One of my favourite rivers in the Canterbury region is the Ōpihi River. Its mauri, however, has been eroded and like many of our rivers, it is now a shadow of its former self. Currently, one of the many problems in this catchment is toxic algal blooms. These blooms are formed by Phormidium, which is a type of cyanobacteria (looks like algae but are actually bacteria), that starts off as a tiny microscopic filament and then forms dense, carpet-like mats on the river bed.
Under certain environmental conditions, Phormidium can grow extremely quickly forming black mats that cover the entire river bed. Low and stable flows appear to be a recipe for Phormidium success, however a diverse range of other factors including sediment and nutrients likely to contribute to its success. To complicate matters, the relative importance of each of these factors varies from river to river.
Phormidium can produce powerful toxins which pose a significant threat to human and animal health and the integrity of our freshwater ecosystems. Just one teaspoon of toxic Phormidium can kill a 25 kg dog very quickly. Since the first documented dog death in 1998, over 100 dogs have died in Aotearoa from ingesting Phormidium mats.
While we do not yet fully understand the ramifications of Phormidium blooms for the river itself, we do observe shifts in macroinvertebrate communities and anglers report that trout caught in waters containing Phormidium can taste earthy and smell musty.
Every summer, many New Zealanders are unable to access what I believe is a birth right and swim in their local rivers, due to excessive Phormidium growth. For example, of the 15 sites in the Timaru District that were monitored for cyanobacteria, eleven sites had excessive Phormidium growth between October 2015 and April 2016. Phormidium blooms in the Ōpihi River were particularly bad, with a warning at the State Highway One site in place for over 150 days (17 November 2015 to 28 April 2016).
This issue is not only restricted to the Canterbury region, where there is a high proportion of agricultural land-use, but these blooms occur all throughout Aotearoa and even throughout the world. A recent survey identified 103 rivers in New Zealand had experienced one or more Phormidium blooms between 2009 and 2016. This data only represents the portion of rivers which are monitored, so it is likely that many other unmonitored rivers are also affected by Phormidium.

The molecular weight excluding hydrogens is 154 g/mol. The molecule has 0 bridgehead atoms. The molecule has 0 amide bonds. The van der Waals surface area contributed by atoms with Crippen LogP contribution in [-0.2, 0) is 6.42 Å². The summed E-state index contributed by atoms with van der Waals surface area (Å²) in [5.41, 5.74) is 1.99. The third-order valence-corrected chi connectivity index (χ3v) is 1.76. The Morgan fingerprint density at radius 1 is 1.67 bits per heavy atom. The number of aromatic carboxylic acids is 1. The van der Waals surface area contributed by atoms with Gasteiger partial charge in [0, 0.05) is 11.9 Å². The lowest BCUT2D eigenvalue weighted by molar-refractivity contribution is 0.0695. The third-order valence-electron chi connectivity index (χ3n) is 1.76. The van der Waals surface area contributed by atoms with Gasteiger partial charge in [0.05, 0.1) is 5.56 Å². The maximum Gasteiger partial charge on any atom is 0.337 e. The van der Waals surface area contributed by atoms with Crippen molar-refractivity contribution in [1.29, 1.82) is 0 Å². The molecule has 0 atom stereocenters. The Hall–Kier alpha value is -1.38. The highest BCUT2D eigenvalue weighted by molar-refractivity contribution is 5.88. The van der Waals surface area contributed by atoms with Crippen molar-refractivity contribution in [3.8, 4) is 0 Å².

Since the 19th century, there have been numerous changes to our rivers, which have pushed many beyond their breaking point and as a result we can no longer swim in them, let alone eat kai harvested from them.
I believe that the increasing severity and extent of Phormidium blooms in New Zealand rivers are a symptom of land-use change and the culmination of many alterations to these systems including changes to flow regimes (through water abstraction) and increased sediment, nutrients and water temperatures. All of these changes have made many of our rivers the ideal breeding ground for toxic algae.
To find out more about Phormidium, here is a review article: http://www.sciencedirect.com/science/article/pii/S1568988316300476 or email firstname.lastname@example.org for a copy.
You can also follow this link https://vimeo.com/160826825 to hear Dr Susie Wood from the Cawthron Institute (Nelson), a world leader in cyanobacterial research, speak about Phormidium.
Tara McAllister is a PhD candidate in the Waterways Centre for Freshwater Management at the University of Canterbury, and is currently investigating the environmental drivers of Phormidium blooms in New Zealand rivers. She also works part-time at Mahaanui Kurataiao Ltd, which is an environmental advisory company established by six Rūnanga in Christchurch.
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